Despite Complaints about Molestations, Diocese Put Priest near Two Belleville Schools
Diocese Had Many Complaints Alleging Abuse by Him

By George Pawlaczyk
August 22, 2008

BELLEVILLE — When it came time to finally decide what to do with a priest who was the subject of complaints over 15 years that he raped and sexually molested minors, diocese officials sent him to live next door to hundreds of Belleville elementary and high school students.

"You put him right in the heart of a grade school and a high school?" attorney Steve Wigginton loudly asked the Rev. Joseph Schwaegel, a witness Thursday in a civil trial stemming from a 2002 lawsuit.

In a barely audible voice, Schwaegel, who was removed from ministry in 1994 because of sexual addiction not involving a minor, said "yes."

The Rev. Joseph Schwaegel testified Thursday in a civil lawsuit trial in St. Clair County Court.
Photo by Derik Holtmann

The lawsuit alleges that James Wisniewski, 47, of Champaign, was sexually assaulted by the Rev. Raymond Kownacki for five years beginning in 1973 when Wisniewski was a 13-year-old altar boy in Salem. The diocese is the sole defendant.

Kownacki, who suffered a stroke and cannot attend the trial, has stated he will not comment. He was removed from ministry in 1995 after a diocesan review board found "credible evidence" that he sexually molested minors.

Documents shown by plaintiff's attorneys Wigginton and his partner attorney Mike Weilmuenster, show that during a June 22, 1988, meeting of the diocesan personnel board chaired by then Belleville Bishop James Keleher and attended by Schwaegel, the board first considered sending Kownacki to a parish in Metropolis on the Kentucky border and then settled on St. Henry's Parish on West Main Street. The parish, which is next to Althoff Catholic High School, then operated an elementary school.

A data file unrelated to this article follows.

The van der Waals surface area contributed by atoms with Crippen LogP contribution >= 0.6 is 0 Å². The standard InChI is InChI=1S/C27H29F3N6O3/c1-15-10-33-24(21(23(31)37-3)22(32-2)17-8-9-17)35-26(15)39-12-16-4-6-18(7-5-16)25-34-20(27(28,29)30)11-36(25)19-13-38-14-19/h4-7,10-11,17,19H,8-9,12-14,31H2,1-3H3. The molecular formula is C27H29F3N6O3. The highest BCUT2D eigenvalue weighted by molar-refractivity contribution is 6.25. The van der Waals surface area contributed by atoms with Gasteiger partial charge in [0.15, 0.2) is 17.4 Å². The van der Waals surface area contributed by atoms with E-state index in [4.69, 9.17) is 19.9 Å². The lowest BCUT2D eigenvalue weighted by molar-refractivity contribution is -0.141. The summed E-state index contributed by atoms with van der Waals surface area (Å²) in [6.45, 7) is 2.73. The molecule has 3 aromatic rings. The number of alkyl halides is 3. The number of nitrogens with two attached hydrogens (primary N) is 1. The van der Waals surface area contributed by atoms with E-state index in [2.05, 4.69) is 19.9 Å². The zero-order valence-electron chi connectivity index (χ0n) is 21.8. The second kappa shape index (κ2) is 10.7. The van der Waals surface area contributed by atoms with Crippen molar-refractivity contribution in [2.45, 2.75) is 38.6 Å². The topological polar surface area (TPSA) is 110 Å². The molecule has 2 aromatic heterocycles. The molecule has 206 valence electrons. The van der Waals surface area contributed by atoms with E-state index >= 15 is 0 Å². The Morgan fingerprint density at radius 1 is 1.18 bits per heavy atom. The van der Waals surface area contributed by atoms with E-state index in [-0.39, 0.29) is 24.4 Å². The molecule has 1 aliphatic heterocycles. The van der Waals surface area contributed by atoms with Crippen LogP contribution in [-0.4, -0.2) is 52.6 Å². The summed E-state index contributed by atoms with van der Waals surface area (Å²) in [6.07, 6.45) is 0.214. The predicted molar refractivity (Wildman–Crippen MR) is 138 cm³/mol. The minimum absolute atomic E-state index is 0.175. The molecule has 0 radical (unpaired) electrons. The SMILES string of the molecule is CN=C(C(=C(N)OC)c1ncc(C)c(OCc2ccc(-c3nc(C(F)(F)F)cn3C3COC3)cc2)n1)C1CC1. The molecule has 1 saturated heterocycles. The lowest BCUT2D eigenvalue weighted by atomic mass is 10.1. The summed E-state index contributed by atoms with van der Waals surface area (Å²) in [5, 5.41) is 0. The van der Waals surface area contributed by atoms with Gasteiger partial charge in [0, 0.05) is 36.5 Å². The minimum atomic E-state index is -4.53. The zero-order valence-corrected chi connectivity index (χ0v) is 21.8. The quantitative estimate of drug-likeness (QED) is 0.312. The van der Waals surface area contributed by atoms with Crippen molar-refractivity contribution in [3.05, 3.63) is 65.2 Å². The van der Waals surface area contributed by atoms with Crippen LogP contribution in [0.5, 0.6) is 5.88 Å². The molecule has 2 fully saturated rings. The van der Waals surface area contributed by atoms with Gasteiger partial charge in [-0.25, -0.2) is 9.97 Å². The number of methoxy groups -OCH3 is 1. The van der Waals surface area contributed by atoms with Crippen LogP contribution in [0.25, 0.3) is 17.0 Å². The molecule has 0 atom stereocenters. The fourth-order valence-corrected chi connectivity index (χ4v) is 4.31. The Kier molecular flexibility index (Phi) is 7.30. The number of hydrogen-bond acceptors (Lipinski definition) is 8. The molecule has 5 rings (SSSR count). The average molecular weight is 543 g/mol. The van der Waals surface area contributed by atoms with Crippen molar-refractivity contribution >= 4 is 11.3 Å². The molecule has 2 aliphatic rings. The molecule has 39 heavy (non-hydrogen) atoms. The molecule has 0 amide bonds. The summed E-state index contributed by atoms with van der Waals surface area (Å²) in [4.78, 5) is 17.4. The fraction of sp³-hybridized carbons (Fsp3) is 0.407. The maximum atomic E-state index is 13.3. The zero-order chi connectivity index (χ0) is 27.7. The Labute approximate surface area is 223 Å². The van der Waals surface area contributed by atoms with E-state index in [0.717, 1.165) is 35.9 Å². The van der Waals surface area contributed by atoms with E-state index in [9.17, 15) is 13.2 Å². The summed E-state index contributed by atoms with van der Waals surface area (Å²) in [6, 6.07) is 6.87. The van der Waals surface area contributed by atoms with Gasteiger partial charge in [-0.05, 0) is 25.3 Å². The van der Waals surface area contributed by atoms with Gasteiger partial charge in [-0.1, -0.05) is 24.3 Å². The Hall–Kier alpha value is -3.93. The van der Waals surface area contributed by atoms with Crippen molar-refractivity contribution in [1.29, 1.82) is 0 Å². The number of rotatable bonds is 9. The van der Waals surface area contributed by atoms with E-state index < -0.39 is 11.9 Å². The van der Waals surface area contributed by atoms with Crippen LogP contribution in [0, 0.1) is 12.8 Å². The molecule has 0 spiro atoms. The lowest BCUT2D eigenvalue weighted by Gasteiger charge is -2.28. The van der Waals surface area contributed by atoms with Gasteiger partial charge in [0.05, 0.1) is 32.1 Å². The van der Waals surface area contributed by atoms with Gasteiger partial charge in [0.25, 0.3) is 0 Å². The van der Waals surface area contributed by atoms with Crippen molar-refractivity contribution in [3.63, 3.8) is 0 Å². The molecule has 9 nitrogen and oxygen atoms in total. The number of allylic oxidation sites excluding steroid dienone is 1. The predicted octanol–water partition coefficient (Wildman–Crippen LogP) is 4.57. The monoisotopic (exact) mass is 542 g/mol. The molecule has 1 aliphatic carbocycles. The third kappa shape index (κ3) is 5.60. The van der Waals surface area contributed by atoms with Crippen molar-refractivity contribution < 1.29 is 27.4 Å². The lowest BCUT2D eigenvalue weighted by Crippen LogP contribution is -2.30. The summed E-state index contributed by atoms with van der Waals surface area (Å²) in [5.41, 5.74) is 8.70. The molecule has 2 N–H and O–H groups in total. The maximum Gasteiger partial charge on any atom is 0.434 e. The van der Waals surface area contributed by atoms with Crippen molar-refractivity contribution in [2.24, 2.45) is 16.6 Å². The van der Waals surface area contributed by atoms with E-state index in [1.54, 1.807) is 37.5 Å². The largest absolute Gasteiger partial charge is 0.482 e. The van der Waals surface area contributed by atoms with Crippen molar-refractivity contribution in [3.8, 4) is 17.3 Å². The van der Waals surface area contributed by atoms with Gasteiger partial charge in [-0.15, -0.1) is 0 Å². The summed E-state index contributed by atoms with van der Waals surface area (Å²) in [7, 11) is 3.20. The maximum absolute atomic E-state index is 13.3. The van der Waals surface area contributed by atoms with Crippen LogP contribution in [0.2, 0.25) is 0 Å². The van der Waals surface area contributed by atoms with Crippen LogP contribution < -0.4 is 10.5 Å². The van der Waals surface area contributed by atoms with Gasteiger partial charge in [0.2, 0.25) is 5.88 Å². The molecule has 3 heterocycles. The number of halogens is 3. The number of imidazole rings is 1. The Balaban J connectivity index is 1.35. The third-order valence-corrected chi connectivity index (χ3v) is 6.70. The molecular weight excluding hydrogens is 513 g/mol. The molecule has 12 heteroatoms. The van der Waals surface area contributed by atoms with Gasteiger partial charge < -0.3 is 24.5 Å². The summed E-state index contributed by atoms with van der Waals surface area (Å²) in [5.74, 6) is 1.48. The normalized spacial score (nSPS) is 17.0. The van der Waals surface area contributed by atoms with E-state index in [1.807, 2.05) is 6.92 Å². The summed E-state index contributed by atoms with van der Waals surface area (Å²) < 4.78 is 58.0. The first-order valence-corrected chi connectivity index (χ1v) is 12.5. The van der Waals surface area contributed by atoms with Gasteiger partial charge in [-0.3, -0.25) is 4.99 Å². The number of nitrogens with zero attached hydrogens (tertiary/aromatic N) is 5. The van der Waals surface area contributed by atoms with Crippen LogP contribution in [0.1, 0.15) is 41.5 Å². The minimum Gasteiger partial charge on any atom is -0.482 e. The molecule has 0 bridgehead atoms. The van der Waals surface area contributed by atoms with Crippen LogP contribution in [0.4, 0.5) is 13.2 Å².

James Margason
Photo by Derik Holtmann

Like six other parishes where Kownacki was transferred without warning to parishioners after allegations of sexual abuse, members of St. Henry's Parish were never told about the accusations, Schwaegel testified. At this time Schwaegel, a monsignor and vice chancellor, also was personal secretary to Keleher, who retired in 2005 as archbishop of Kansas City, Kan. Keleher could not be reached for comment.

Also at the personnel board meeting that day in 1988 was Monsignor James Margason, who has served as vicar general and interim bishop, although he was not then serving in either of these roles.

Defense attorney David Wells, of St. Louis, said in his opening statement on Wednesday that the diocese has a proper process in place to investigate sexual abuse of minors by priests — a review board convened in 1993 and made up of laymen and priests, that has removed 14 priests.

But the defense has yet to counter testimony that for more than 20 years diocesan officials did not investigate reports of sexual abuse by Kownacki and continued to transfer him to unsuspecting parishes.

Because of time limit statutes, before a jury can decide whether Kownacki psychologically damaged Wisniewski by sexually abusing him, it must first find that the diocese engaged in "fraudulent concealment" of sex abuse of minors by priests. If concealment is found, a decision involving Kownacki can be made. Damages in the millions are sought.

Mike Weilmuenster Plaintiff's attorney.
Photo by Derik Holtmann

At the time of the 1988 personnel board meeting, according to Schwaegel's earlier testimony, Keleher and Margason knew about numerous allegations about Kownacki. These included that he raped a 16-year-old girl for years and tried to induce an abortion of her fetus using his hands, was accused of getting a woman pregnant and molesting twin boys in Guatemala and molesting one of the boys after bringing him to Illinois and molesting other boys at parishes in Salem, Harrisburg and Valmeyer.

A document showing the minutes of another personnel board meeting showed that Keleher and his staff were concerned about what to do with Kownacki.